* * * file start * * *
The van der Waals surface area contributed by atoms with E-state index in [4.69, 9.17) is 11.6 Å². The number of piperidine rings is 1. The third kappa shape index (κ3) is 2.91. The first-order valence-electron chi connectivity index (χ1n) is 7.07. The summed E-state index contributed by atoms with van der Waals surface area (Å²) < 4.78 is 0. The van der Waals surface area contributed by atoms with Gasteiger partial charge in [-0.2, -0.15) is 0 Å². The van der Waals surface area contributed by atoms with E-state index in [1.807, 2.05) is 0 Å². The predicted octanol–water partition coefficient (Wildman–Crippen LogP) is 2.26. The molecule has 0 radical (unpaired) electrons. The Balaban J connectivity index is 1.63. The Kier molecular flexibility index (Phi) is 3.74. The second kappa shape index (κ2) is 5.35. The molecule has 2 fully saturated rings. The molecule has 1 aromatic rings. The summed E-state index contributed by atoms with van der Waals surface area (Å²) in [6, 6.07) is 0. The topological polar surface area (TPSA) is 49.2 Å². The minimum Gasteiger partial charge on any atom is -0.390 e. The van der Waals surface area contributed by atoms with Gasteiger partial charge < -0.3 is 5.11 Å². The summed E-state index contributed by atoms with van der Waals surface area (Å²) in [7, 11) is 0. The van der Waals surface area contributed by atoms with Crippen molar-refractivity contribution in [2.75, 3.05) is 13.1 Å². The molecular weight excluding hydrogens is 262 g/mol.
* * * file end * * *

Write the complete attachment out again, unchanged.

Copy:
The van der Waals surface area contributed by atoms with E-state index in [4.69, 9.17) is 11.6 Å². The number of piperidine rings is 1. The third kappa shape index (κ3) is 2.91. The first-order valence-electron chi connectivity index (χ1n) is 7.07. The summed E-state index contributed by atoms with van der Waals surface area (Å²) < 4.78 is 0. The van der Waals surface area contributed by atoms with Gasteiger partial charge in [-0.2, -0.15) is 0 Å². The van der Waals surface area contributed by atoms with E-state index in [1.807, 2.05) is 0 Å². The predicted octanol–water partition coefficient (Wildman–Crippen LogP) is 2.26. The molecule has 0 radical (unpaired) electrons. The Balaban J connectivity index is 1.63. The Kier molecular flexibility index (Phi) is 3.74. The second kappa shape index (κ2) is 5.35. The molecule has 2 fully saturated rings. The molecule has 1 aromatic rings. The summed E-state index contributed by atoms with van der Waals surface area (Å²) in [6, 6.07) is 0. The topological polar surface area (TPSA) is 49.2 Å². The minimum Gasteiger partial charge on any atom is -0.390 e. The van der Waals surface area contributed by atoms with Gasteiger partial charge < -0.3 is 5.11 Å². The summed E-state index contributed by atoms with van der Waals surface area (Å²) in [7, 11) is 0. The van der Waals surface area contributed by atoms with Crippen molar-refractivity contribution in [2.75, 3.05) is 13.1 Å². The molecular weight excluding hydrogens is 262 g/mol.